Despite the difficulties brought on by the COVID-19 pandemic, SPA PhD students are finding success on the academic job market.
Dr. Anna A. Amirkhanyan, associate professor and PhD program faculty coordinator, has a unique understanding of the hurdles facing this particular graduating class.
“This has been a challenging year,” said Amirkhanyan. “The number of academic and research positions was limited, and the interview process was unusual. Despite this, our doctoral students were incredibly effective: 1st through 3rd year students stayed focused on their research and 4th year students actively applied and interviewed for positions nationally and internationally. We are incredibly proud of their success.”
PhD students took full advantage of preparatory opportunities offered by the Department of Public Administration and Policy (DPAP). Rui Wang, who recently secured an assistant professor position at the Shanghai University of Finance and Economics, leveraged these resources to acclimate to virtual job talks.
“To familiarize myself with online interviews, I exploited all the opportunities that DPAP offers by presenting in front of the faculty and my peers,” said Wang. “I also participated in online seminars to get feedback from others outside the school. These practices helped me a lot during my job interviews.”
Wang plans to continue his research examining how school diversity could mitigate the negative consequences of mass school shootings.
Hillary Allison Mellinger, a Justice, Law & Criminology student, also met with success on the academic market. Mellinger was hired as a tenure-track assistant professor at Washington State University, in a position well-aligned with her original academic goals to explore immigration, race, inequality, and social justice.
“Washington State University (WSU) embodies the type of learning environment that I hoped to contribute to when I began my doctoral studies,” said Mellinger. “I embrace WSU's commitment to creating a more just, equitable, and safe world, as well as the Department of Criminal Justice and Criminology’s focus on blending both theory and practice.”
Jourdan Davis, a DPAP student focused on social equity and behavioral public administration, shares this optimism about her new placement. Hired as assistant professor by the University of North Carolina-Charlotte, Davis looks forward to doing work that transcends the campus.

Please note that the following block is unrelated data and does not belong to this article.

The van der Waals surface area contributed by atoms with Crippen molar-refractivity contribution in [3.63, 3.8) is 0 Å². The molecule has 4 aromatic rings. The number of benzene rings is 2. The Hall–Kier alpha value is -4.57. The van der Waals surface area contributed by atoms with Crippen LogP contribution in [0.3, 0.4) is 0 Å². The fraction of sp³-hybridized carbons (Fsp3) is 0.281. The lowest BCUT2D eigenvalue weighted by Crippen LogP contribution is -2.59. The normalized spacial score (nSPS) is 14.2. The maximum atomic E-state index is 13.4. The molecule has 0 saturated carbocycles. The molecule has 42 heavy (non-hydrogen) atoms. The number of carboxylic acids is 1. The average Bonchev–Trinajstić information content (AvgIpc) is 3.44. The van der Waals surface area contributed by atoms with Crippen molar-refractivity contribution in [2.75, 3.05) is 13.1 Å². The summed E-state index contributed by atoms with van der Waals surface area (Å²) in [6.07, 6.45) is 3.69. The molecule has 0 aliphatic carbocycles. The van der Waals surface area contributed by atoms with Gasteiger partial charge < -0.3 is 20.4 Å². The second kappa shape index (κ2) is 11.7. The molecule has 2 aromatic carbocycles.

“I am excited to join UNCC because of their commitment to community engagement,” she said. “I look forward to conducting community-engaged research and building relationships with the Charlotte community.”
Alberto Jacinto, who focuses on education policy and public management, has accepted the position of post-doctoral research associate at Texas Tech University. He hopes to explore new academic territory that recognizes the unique challenges of the modern educational landscape.
“I'm excited at the opportunity to conduct a program evaluation of blended and personalized learning, which is important now more than ever considering the shift to homeschooling over the past year,” he said.
All placed students praised the support of their doctoral committees in helping develop their job market papers, preparing for interviews, and writing letters of recommendation. Wang singled out Dr. Kenneth Meier’s summer job search seminar, which helped the cohort prepare and organize application materials, and Mellinger gave a special shout-out to AU’s Center for Teaching, Research, and Learning.
Dr. Amirkhayan takes pride in these collaborative efforts of AU faculty members to ensure that students are prepared to enter careers in academia.
“In our doctoral program, we primarily focus on preparing students for careers as tenure track faculty members in research universities,” said Amirkhanyan. “To achieve this, every faculty member in DPAP works extensively with PhD students to give them the research skills needed to succeed in academia. Combined with professional development and teaching opportunities we extend to our students, these investments paid off this year.”